Brady is known to follow an extremely meticulous diet, fitness and overall life-style regimen that covers everything: what he eats, how he works out or spends his vacation days and even how he sleeps, according to a 2014 profile Sports Illustrated. He is known to follow a strict, mostly vegan diet in which he shuns sugar and alcohol most of the time and in a more extreme way eliminates nightshade veggies like potatoes, tomatoes, eggplant that are said to cause inflammation.

Brady also eats seasonally,meaning he eats certain foods in the winter including red meat and mostly raw food in the summer. Earlier this year Brady launched a plant-based meal kit plan,based on his program, with Purple Carrot.

Rodgers said hes taking some of his nutrition cues from Brady, especially as he contemplates how hell continue to play as he approaches his mid-30s, a time when many quarterbacks begin to contemplate retirement.

I dont have a cookbook out yet, Rodgers joked. And I still have to improve in some areas!

One thing he said he hasnt been able to give up are the nightshade veggies. But he says hes working to improve, mainly because he holds Brady in such high esteem.

I think Tom sets a good example, and we have been friends for a long time and talk about a number of things, Rodgers said. He has kind of set the standard for taking care of your body.

The interview didnt go into whether Rodgers is following some of Bradys other life-style choices, such as doing cognitive exercises before bedtime to destimulate his brain and to fall asleep by 9 p.m., as Sports Illustrated explained. Brady also rarely lifts weights and works out instead using resistance bands. Meanwhile, on vacation, his daily routine is still carefully scripted. He works out twice naps according to a schedule, surfs, avoids alcohol and still goes to bed early.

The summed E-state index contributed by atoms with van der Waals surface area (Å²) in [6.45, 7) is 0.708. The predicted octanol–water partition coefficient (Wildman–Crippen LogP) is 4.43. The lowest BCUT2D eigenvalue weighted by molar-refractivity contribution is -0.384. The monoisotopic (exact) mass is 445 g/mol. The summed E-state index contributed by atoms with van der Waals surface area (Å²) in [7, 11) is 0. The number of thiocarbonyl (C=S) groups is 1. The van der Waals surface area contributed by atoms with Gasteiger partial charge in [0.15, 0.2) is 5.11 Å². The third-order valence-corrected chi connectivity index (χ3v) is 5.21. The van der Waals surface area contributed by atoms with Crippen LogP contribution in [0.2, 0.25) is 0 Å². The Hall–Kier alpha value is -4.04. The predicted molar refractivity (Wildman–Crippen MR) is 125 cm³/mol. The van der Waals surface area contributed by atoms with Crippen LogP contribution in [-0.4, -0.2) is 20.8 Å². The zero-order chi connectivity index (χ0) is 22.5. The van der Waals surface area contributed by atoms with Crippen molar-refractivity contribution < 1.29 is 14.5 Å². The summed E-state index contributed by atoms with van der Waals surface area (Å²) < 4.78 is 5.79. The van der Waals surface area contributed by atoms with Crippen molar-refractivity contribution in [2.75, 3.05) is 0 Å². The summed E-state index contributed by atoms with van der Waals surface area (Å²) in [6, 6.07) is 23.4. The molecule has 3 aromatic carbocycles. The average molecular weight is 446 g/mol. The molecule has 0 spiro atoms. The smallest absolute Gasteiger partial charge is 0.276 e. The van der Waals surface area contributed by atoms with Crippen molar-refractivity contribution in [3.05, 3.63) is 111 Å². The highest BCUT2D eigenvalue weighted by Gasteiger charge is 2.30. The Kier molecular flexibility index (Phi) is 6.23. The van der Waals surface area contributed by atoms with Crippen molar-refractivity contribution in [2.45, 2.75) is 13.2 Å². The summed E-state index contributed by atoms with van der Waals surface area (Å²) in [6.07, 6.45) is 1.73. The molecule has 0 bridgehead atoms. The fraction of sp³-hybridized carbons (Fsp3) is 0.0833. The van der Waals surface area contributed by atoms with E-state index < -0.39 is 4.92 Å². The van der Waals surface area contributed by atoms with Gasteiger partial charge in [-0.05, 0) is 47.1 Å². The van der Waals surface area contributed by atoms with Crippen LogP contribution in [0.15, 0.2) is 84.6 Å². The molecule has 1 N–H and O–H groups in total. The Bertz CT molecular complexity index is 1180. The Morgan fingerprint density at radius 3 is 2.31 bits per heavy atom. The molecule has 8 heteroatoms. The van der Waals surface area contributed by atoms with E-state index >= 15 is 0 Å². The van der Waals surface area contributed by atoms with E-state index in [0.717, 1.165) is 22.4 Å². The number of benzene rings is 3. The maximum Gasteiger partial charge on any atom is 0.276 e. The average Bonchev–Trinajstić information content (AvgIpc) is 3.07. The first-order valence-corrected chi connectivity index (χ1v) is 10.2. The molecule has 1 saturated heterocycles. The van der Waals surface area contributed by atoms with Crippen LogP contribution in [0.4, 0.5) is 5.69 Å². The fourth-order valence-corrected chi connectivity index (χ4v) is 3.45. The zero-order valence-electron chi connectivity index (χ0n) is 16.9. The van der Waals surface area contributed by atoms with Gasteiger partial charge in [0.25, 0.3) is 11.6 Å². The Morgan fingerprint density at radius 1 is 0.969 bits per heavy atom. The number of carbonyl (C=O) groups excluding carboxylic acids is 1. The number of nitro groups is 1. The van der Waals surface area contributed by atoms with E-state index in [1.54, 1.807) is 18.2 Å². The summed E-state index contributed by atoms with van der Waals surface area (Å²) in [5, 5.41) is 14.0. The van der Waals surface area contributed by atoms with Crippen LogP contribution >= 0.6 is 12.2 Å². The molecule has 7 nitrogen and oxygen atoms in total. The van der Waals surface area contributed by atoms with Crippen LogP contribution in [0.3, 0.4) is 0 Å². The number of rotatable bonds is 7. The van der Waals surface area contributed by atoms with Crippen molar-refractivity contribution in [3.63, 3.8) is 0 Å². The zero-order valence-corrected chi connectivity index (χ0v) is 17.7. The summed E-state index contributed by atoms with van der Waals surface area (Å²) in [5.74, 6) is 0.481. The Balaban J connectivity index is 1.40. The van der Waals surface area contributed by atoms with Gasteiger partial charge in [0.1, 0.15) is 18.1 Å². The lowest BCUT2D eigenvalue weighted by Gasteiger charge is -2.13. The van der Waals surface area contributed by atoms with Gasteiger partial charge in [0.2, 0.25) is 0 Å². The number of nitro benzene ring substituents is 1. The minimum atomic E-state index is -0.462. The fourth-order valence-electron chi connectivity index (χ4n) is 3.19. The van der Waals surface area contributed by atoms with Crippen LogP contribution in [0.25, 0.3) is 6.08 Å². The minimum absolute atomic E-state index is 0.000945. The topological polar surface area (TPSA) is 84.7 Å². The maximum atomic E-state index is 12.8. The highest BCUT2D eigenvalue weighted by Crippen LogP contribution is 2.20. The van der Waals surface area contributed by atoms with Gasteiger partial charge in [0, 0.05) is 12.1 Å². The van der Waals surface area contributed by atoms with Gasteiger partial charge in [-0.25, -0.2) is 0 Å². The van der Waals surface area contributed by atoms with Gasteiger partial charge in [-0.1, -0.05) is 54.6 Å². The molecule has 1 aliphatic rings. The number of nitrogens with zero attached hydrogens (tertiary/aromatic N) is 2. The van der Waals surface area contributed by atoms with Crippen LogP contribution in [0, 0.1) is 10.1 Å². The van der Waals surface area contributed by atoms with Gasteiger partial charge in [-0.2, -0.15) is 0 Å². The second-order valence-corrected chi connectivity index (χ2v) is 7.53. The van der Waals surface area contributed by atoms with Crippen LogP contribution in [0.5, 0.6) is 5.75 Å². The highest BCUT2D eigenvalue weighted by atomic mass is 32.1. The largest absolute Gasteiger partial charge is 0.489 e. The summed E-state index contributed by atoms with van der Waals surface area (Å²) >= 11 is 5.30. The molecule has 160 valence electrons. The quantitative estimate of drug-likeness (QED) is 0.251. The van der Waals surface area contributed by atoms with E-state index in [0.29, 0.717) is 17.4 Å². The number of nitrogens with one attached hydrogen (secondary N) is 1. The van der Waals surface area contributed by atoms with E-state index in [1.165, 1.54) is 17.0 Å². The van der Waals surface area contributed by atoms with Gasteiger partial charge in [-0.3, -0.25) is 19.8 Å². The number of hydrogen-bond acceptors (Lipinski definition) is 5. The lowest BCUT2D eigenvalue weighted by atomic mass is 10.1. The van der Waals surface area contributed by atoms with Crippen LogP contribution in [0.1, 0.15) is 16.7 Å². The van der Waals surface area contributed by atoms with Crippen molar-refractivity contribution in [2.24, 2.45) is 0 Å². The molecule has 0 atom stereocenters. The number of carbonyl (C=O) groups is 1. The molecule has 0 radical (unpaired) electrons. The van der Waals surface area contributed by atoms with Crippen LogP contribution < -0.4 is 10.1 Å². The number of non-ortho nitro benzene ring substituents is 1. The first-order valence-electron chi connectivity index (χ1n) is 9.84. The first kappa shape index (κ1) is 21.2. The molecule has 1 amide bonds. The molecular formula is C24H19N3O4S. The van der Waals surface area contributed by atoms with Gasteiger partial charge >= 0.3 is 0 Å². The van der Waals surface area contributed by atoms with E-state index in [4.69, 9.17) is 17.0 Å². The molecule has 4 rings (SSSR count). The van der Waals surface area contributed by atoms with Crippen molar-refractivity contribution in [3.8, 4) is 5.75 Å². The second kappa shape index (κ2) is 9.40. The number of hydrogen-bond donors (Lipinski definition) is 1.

But Rodgers might have other ways of taking care of his most prized asset his body. In early April, shortly after he broke up with Munn, it was reported that he spends a lot time in Los Angeles, getting weekly facials. He had also been working out at the Unbreakable Performance Center, a gym known in West Hollywood for its celebrity clientele.

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Aaron Rodgers is getting diet tips from his good friend Tom Brady – The Mercury News

Study: Diet not connected to GI problems in children with autism – Medical Xpress

Posted: July 12, 2017 at 7:50 pm

Research led by Brad Ferguson, PhD, has found that diet doesn’t appear to be a factor in gastrointestinal issues in children with autism. Credit: Justin Kelley/MU Health

Many children with autism spectrum disorder experience significant gastrointestinal issues, but the cause of these symptoms is unknown. Professionals in the medical community have suggested a potential link between diet and gastrointestinal issues related to autism. Now, researchers from the University of Missouri School of Medicine have found that diet is not a contributing factor in these individuals. The researchers hope the findings could help lead to improved treatment options.

“Unfortunately, it’s not uncommon for those with autism to experience constipation, irritable bowel syndrome, abdominal pain and other gastrointestinal issues,” said Brad Ferguson, Ph.D., postdoctoral research fellow in the Department of Radiology at the MU School of Medicine and the MU Thompson Center for Autism and Neurodevelopmental Disorders. “We sought to find out whether nutritional intake in their individual diets was associated with gastrointestinal issues. Based on our findings, dietary intake does not appear to be the culprit for these issues, and other factors are likely at play.”